Saturday, October 26, 2019


A premonition is a strong feeling that something is about to happen, especially something unpleasant though not always unpleasant. It can come in a dream, be based on a vision, or even a feeling. It can even come about through an ability to somehow see the future...or perhaps the past.

Image by Stefan Keller from Pixabay

Today's Writing Prompt

Develop a scene based on a premonition. 

Questions to consider if you need help getting started.

What does your character see?
How do they see it?
Based on what they see, what don't they see or understand?
Can they hear sounds related to the premonition? (This can add an element of interest, a clue intended to be misleading or distracting, or it could work as a harbinger.)
Do they change the way the live based on what they see?
How does it change their life?
How is the premonition fulfilled?
Or was it? 

Image by Lothar Dieterich from Pixabay

Writing Challenge

Your challenge, should you choose to accept it, is to incorporate a beginning, middle and end.

For the visually creative, I've added a few visual prompts for your muse to use as a springboard. Have fun. Write on.


Image by Reimund Bertrams from Pixabay

Friday, March 23, 2018

Snatching Ideas, Making Them Into Writing Prompts, and Putting Them to Work

My grandmother once accused me of having an overactive muse, and I believe she was right. But it has served me well as an writer and author. As a writer, I'm sure you can relate. The writer's mindset sees possibilities for stories in the oddest places. It's one of the reasons I enjoy writing prompts. The trick is to snatch these ideas and put them to work.

Collect Writing Prompts

For instance as I cleaned out some old files today, I found a pamphlet for a ride on a steam powered train in the mountains of Tennessee. As I continued to sort through files, I thought about how the ride on that train would differ depending on the time of year, and then I let my imagination travel back in time to when steam engines were the latest technology, but how in some ways life was so much simpler. Can you imagine going to the train depot to watch people disembark from the train for something to do! Walla, an idea is born. I jotted down two writing prompts. One to describe the same train ride in two different seasons. The other to write a historical fiction scene with a steam powered train pulling into the depot in Boca Grande, Florida.

The trick is to track the ideas you collect throughout the day. No, you won't have time to develop an entire article or story for every idea born on the same day they are inspired, but it's important that you write them down in an idea file with enough information to jog your memory. It's a perfect way to pump your muse when you feel uninspired or stifled by writer's block.

Today's Writing Prompt

Take one of the ideas you came across today (or one from your list) and write a rough draft of a story or article. Keeping an "ideas" list is a treasure, because  it's filled with your ideas and seeing it in writing will serve as a reminder that carries you back to the inspiration that called it into being.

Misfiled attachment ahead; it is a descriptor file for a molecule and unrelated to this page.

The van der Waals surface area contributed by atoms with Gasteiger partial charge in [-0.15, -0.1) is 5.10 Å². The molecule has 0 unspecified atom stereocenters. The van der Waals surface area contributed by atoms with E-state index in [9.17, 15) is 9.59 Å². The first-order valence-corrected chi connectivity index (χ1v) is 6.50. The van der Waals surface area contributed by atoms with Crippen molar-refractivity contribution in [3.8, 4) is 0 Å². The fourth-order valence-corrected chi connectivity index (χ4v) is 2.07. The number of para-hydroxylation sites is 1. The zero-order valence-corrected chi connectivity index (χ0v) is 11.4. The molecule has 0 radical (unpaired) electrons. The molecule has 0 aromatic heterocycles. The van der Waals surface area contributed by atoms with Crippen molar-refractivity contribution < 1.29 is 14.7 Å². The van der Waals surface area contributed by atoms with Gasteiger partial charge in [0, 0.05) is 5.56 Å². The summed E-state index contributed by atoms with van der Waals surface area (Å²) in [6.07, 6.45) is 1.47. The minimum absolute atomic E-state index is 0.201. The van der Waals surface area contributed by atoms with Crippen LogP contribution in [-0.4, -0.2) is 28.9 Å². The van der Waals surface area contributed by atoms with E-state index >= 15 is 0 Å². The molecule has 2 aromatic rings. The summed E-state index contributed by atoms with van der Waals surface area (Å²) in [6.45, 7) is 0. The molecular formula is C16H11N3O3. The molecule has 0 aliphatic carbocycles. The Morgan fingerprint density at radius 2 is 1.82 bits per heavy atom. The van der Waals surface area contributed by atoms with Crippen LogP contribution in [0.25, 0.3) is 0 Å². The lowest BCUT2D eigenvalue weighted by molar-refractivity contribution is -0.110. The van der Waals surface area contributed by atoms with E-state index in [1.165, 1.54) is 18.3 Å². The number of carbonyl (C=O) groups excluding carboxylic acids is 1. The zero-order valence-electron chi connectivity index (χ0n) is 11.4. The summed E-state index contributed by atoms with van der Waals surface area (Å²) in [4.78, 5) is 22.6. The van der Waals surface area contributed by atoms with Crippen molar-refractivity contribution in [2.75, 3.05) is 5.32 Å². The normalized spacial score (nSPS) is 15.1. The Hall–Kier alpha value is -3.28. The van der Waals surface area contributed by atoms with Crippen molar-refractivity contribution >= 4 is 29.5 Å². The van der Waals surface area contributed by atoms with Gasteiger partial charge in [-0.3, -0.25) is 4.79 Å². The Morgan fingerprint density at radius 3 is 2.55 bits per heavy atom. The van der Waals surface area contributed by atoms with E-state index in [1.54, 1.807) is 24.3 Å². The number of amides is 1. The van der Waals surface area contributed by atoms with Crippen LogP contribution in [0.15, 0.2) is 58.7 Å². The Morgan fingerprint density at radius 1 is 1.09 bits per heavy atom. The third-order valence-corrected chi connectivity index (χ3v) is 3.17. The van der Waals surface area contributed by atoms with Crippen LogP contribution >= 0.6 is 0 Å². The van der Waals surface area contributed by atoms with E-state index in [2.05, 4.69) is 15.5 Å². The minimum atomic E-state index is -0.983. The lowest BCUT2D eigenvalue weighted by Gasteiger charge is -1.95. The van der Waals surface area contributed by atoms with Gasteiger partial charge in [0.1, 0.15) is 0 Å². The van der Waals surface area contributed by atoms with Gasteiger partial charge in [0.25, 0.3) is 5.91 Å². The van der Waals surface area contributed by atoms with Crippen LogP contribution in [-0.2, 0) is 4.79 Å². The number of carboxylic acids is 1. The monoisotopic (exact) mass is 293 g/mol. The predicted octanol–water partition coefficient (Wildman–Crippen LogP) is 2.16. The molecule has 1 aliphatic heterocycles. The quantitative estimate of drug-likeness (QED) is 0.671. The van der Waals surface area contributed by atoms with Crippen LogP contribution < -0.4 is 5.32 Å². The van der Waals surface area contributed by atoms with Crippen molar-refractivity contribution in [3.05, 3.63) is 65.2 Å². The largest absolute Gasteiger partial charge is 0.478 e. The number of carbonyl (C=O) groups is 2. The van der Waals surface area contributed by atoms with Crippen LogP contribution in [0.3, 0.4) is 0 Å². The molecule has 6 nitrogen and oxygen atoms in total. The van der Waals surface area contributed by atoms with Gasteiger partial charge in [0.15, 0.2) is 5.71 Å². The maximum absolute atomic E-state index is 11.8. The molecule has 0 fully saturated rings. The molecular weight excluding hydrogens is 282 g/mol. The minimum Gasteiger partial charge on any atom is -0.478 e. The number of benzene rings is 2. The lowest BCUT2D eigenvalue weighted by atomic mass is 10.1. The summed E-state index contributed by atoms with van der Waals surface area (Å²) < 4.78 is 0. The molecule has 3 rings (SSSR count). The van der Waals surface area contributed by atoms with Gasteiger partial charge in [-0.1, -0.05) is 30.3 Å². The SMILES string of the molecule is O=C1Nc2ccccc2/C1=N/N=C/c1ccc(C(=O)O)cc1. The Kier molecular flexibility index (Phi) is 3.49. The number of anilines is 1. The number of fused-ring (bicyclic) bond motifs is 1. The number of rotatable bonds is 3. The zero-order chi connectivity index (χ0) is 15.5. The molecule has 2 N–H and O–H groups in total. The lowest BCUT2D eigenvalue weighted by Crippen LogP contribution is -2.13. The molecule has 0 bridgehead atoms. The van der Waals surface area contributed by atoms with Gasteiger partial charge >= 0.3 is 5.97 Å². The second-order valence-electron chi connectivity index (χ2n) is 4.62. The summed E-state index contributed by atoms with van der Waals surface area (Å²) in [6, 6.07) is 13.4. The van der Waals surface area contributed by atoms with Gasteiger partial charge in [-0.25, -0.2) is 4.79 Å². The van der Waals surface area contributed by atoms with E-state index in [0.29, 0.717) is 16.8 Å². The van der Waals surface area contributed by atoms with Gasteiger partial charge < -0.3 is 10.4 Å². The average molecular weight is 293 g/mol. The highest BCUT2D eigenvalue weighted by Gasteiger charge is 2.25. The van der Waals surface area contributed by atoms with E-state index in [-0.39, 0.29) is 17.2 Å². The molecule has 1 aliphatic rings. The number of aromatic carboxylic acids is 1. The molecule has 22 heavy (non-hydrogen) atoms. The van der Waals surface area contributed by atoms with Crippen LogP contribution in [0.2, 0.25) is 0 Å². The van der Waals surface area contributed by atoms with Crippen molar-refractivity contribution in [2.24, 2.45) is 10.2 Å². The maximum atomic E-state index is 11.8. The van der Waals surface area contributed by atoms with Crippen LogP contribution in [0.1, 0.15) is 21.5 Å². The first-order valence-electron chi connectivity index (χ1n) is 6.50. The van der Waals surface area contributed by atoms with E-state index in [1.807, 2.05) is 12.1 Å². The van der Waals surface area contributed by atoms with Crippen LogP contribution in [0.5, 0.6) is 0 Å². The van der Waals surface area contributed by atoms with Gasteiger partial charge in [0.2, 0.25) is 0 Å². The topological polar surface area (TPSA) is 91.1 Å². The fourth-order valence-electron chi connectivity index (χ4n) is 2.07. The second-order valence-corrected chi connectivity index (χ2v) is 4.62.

Photo credits:  pxhere, pixabay

Friday, October 13, 2017

See What You Say

Today's writing prompt is about words. Words can hurt, but they can encourage. They can mislead, or they can guide. They can cause harm, or they can nurture. They can also be spoken without thinking! Imagine how much more you'd think before you spoke if your words showed on your skin!


Today's Writing Prompt

For today's creative writing prompt place your character in a situation where the words they use appear on their skin for all to see. Exactly how or why this works will be up to your creativity, and be sure to show the consequences.

A few more writing prompts to help your muse along:

  • Start the scene without the character knowing his/her words are showing.
  • Show when he or she becomes aware that they are wearing their words. 
  • Once they become aware, how does it change their behavior?
  • Does the character try to cover up what's been said? If so how? And why?
  • Does this happen to all characters or just to one and why?
  • Is their a solution? 
  • What does the character learn through the experience?

Once you have this scene written, let it set for a day or two and then develop it into a short story with a beginning, middle and end. Then look for a writing market and submit!

Wednesday, September 30, 2015

This post was originally written for a the Buzz Roar Publishing Sci-fi writing contest in 2015. I don't often include writing contests, but since this one was based on writing prompts I couldn't refuse. So the following writing prompts were provided courtesy of Buzz Roar Publishing, and still make a great springboard as a fiction writing prompt. Be sure to check their website for current contest information:

Writing Prompts

1) I'd never seen him/her in so much pain.
2) The dumb thing doesn't work.
3) What color is the sky today?

Current Contest Rules:

a) Word count limit: 2,500 words.

b) At least one of the listed prompts must be used in the story as either narrative or dialogue.

c) Contest CLOSES September 30th, 2015 at 12 a.m. EST.